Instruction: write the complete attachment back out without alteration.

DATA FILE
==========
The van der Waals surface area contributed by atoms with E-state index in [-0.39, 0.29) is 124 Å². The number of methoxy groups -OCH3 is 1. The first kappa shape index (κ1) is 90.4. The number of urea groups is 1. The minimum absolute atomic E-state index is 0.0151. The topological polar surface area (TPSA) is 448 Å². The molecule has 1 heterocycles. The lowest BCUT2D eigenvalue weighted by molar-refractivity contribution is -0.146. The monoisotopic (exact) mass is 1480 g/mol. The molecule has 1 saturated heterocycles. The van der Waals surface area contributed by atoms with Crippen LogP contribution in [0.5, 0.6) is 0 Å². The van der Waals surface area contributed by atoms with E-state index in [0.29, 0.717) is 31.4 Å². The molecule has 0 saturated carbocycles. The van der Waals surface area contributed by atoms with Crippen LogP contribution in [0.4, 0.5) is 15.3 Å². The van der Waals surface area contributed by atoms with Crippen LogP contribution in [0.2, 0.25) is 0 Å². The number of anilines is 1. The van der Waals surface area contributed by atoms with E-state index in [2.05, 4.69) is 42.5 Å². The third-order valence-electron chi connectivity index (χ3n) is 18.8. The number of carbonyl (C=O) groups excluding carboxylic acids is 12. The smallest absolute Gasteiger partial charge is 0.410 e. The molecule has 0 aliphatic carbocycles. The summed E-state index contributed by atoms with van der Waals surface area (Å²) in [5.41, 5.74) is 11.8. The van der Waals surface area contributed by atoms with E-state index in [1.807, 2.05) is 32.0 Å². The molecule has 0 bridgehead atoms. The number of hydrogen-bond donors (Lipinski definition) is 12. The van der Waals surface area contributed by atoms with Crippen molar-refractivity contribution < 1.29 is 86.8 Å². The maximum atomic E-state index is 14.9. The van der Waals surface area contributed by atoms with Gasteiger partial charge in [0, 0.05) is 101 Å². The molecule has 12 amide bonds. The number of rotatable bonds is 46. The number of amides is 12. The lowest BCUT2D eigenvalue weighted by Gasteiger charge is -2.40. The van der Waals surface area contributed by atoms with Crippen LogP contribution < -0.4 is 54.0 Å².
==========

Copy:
The van der Waals surface area contributed by atoms with E-state index in [-0.39, 0.29) is 124 Å². The number of methoxy groups -OCH3 is 1. The first kappa shape index (κ1) is 90.4. The number of urea groups is 1. The minimum absolute atomic E-state index is 0.0151. The topological polar surface area (TPSA) is 448 Å². The molecule has 1 heterocycles. The lowest BCUT2D eigenvalue weighted by molar-refractivity contribution is -0.146. The monoisotopic (exact) mass is 1480 g/mol. The molecule has 1 saturated heterocycles. The van der Waals surface area contributed by atoms with Crippen LogP contribution in [0.5, 0.6) is 0 Å². The van der Waals surface area contributed by atoms with E-state index in [0.29, 0.717) is 31.4 Å². The molecule has 0 saturated carbocycles. The van der Waals surface area contributed by atoms with Crippen LogP contribution in [0.4, 0.5) is 15.3 Å². The van der Waals surface area contributed by atoms with Crippen LogP contribution in [0.2, 0.25) is 0 Å². The number of anilines is 1. The van der Waals surface area contributed by atoms with E-state index in [2.05, 4.69) is 42.5 Å². The third-order valence-electron chi connectivity index (χ3n) is 18.8. The number of carbonyl (C=O) groups excluding carboxylic acids is 12. The smallest absolute Gasteiger partial charge is 0.410 e. The molecule has 0 aliphatic carbocycles. The summed E-state index contributed by atoms with van der Waals surface area (Å²) in [5.41, 5.74) is 11.8. The van der Waals surface area contributed by atoms with E-state index in [1.807, 2.05) is 32.0 Å². The molecule has 0 bridgehead atoms. The number of hydrogen-bond donors (Lipinski definition) is 12. The van der Waals surface area contributed by atoms with Crippen molar-refractivity contribution < 1.29 is 86.8 Å². The maximum atomic E-state index is 14.9. The van der Waals surface area contributed by atoms with Gasteiger partial charge in [0, 0.05) is 101 Å². The molecule has 12 amide bonds. The number of rotatable bonds is 46. The number of amides is 12. The lowest BCUT2D eigenvalue weighted by Gasteiger charge is -2.40. The van der Waals surface area contributed by atoms with Crippen LogP contribution < -0.4 is 54.0 Å².